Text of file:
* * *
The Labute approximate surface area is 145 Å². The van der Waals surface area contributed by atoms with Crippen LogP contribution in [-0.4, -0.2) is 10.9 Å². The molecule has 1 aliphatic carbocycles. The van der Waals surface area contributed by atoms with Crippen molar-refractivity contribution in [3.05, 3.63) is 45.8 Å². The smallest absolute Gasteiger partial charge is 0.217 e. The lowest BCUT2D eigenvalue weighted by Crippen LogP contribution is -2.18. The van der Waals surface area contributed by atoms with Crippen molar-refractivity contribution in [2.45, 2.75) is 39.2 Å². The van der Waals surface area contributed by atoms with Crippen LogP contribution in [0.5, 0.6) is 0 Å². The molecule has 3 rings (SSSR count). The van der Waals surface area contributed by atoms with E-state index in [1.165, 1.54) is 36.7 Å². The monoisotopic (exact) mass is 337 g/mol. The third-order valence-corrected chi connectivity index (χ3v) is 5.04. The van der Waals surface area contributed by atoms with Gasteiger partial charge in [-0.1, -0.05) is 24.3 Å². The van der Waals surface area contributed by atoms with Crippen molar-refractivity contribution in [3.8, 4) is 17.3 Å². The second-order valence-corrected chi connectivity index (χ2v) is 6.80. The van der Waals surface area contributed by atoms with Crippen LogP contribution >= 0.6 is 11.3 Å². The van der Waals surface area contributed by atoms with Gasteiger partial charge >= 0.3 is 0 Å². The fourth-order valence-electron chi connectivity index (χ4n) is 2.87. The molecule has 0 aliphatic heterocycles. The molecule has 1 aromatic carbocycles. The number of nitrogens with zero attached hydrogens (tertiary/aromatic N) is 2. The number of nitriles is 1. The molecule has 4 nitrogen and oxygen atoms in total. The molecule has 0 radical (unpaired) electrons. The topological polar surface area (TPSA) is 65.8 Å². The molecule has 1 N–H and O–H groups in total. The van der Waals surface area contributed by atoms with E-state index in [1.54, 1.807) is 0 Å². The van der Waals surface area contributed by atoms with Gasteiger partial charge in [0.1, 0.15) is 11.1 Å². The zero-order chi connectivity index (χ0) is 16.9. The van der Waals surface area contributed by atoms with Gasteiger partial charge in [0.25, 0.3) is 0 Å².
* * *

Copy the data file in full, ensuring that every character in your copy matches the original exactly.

The Labute approximate surface area is 145 Å². The van der Waals surface area contributed by atoms with Crippen LogP contribution in [-0.4, -0.2) is 10.9 Å². The molecule has 1 aliphatic carbocycles. The van der Waals surface area contributed by atoms with Crippen molar-refractivity contribution in [3.05, 3.63) is 45.8 Å². The smallest absolute Gasteiger partial charge is 0.217 e. The lowest BCUT2D eigenvalue weighted by Crippen LogP contribution is -2.18. The van der Waals surface area contributed by atoms with Crippen molar-refractivity contribution in [2.45, 2.75) is 39.2 Å². The van der Waals surface area contributed by atoms with Crippen LogP contribution in [0.5, 0.6) is 0 Å². The molecule has 3 rings (SSSR count). The van der Waals surface area contributed by atoms with E-state index in [1.165, 1.54) is 36.7 Å². The monoisotopic (exact) mass is 337 g/mol. The third-order valence-corrected chi connectivity index (χ3v) is 5.04. The van der Waals surface area contributed by atoms with Gasteiger partial charge in [-0.1, -0.05) is 24.3 Å². The van der Waals surface area contributed by atoms with Crippen molar-refractivity contribution in [3.8, 4) is 17.3 Å². The second-order valence-corrected chi connectivity index (χ2v) is 6.80. The van der Waals surface area contributed by atoms with Crippen LogP contribution >= 0.6 is 11.3 Å². The van der Waals surface area contributed by atoms with Gasteiger partial charge >= 0.3 is 0 Å². The fourth-order valence-electron chi connectivity index (χ4n) is 2.87. The molecule has 0 aliphatic heterocycles. The molecule has 1 aromatic carbocycles. The number of nitrogens with zero attached hydrogens (tertiary/aromatic N) is 2. The number of nitriles is 1. The molecule has 4 nitrogen and oxygen atoms in total. The molecule has 0 radical (unpaired) electrons. The topological polar surface area (TPSA) is 65.8 Å². The molecule has 1 N–H and O–H groups in total. The van der Waals surface area contributed by atoms with E-state index in [1.54, 1.807) is 0 Å². The van der Waals surface area contributed by atoms with Gasteiger partial charge in [0.1, 0.15) is 11.1 Å². The zero-order chi connectivity index (χ0) is 16.9. The van der Waals surface area contributed by atoms with Gasteiger partial charge in [0.25, 0.3) is 0 Å².